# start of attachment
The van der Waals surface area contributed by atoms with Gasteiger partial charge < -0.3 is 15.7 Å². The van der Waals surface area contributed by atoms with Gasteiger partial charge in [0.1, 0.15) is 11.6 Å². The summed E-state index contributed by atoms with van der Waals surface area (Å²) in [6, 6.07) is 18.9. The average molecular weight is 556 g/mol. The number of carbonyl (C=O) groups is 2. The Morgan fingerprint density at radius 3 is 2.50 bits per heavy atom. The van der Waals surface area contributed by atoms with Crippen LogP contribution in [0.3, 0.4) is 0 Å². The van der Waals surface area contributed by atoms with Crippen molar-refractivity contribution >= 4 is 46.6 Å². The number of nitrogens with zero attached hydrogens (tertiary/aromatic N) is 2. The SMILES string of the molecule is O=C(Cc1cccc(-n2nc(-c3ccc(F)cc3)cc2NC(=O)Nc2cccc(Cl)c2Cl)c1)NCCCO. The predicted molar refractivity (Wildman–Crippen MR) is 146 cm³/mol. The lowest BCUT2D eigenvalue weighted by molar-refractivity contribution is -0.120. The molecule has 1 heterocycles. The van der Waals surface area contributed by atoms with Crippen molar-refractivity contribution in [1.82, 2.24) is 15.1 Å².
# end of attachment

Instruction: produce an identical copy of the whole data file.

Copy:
The van der Waals surface area contributed by atoms with Gasteiger partial charge < -0.3 is 15.7 Å². The van der Waals surface area contributed by atoms with Gasteiger partial charge in [0.1, 0.15) is 11.6 Å². The summed E-state index contributed by atoms with van der Waals surface area (Å²) in [6, 6.07) is 18.9. The average molecular weight is 556 g/mol. The number of carbonyl (C=O) groups is 2. The Morgan fingerprint density at radius 3 is 2.50 bits per heavy atom. The van der Waals surface area contributed by atoms with Crippen LogP contribution in [0.3, 0.4) is 0 Å². The van der Waals surface area contributed by atoms with Crippen molar-refractivity contribution >= 4 is 46.6 Å². The number of nitrogens with zero attached hydrogens (tertiary/aromatic N) is 2. The SMILES string of the molecule is O=C(Cc1cccc(-n2nc(-c3ccc(F)cc3)cc2NC(=O)Nc2cccc(Cl)c2Cl)c1)NCCCO. The predicted molar refractivity (Wildman–Crippen MR) is 146 cm³/mol. The lowest BCUT2D eigenvalue weighted by molar-refractivity contribution is -0.120. The molecule has 1 heterocycles. The van der Waals surface area contributed by atoms with Crippen molar-refractivity contribution in [1.82, 2.24) is 15.1 Å².